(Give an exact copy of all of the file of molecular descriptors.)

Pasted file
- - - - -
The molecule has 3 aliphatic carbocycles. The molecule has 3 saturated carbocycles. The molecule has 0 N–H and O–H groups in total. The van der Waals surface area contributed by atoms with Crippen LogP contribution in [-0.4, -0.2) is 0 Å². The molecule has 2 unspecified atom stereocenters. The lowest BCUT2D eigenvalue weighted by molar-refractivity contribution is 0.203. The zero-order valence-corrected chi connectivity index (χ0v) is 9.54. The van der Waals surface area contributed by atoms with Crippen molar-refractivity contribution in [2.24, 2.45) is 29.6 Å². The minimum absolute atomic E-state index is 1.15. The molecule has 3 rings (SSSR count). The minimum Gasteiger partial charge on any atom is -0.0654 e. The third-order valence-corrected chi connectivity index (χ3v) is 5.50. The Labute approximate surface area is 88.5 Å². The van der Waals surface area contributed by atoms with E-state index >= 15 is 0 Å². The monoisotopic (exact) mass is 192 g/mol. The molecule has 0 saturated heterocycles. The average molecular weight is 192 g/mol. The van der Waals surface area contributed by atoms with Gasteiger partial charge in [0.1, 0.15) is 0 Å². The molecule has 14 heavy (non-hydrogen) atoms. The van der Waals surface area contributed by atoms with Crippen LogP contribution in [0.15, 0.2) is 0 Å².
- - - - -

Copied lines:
The molecule has 3 aliphatic carbocycles. The molecule has 3 saturated carbocycles. The molecule has 0 N–H and O–H groups in total. The van der Waals surface area contributed by atoms with Crippen LogP contribution in [-0.4, -0.2) is 0 Å². The molecule has 2 unspecified atom stereocenters. The lowest BCUT2D eigenvalue weighted by molar-refractivity contribution is 0.203. The zero-order valence-corrected chi connectivity index (χ0v) is 9.54. The van der Waals surface area contributed by atoms with Crippen molar-refractivity contribution in [2.24, 2.45) is 29.6 Å². The minimum absolute atomic E-state index is 1.15. The molecule has 3 rings (SSSR count). The minimum Gasteiger partial charge on any atom is -0.0654 e. The third-order valence-corrected chi connectivity index (χ3v) is 5.50. The Labute approximate surface area is 88.5 Å². The van der Waals surface area contributed by atoms with E-state index >= 15 is 0 Å². The monoisotopic (exact) mass is 192 g/mol. The molecule has 0 saturated heterocycles. The average molecular weight is 192 g/mol. The van der Waals surface area contributed by atoms with Gasteiger partial charge in [0.1, 0.15) is 0 Å². The molecule has 14 heavy (non-hydrogen) atoms. The van der Waals surface area contributed by atoms with Crippen LogP contribution in [0.15, 0.2) is 0 Å².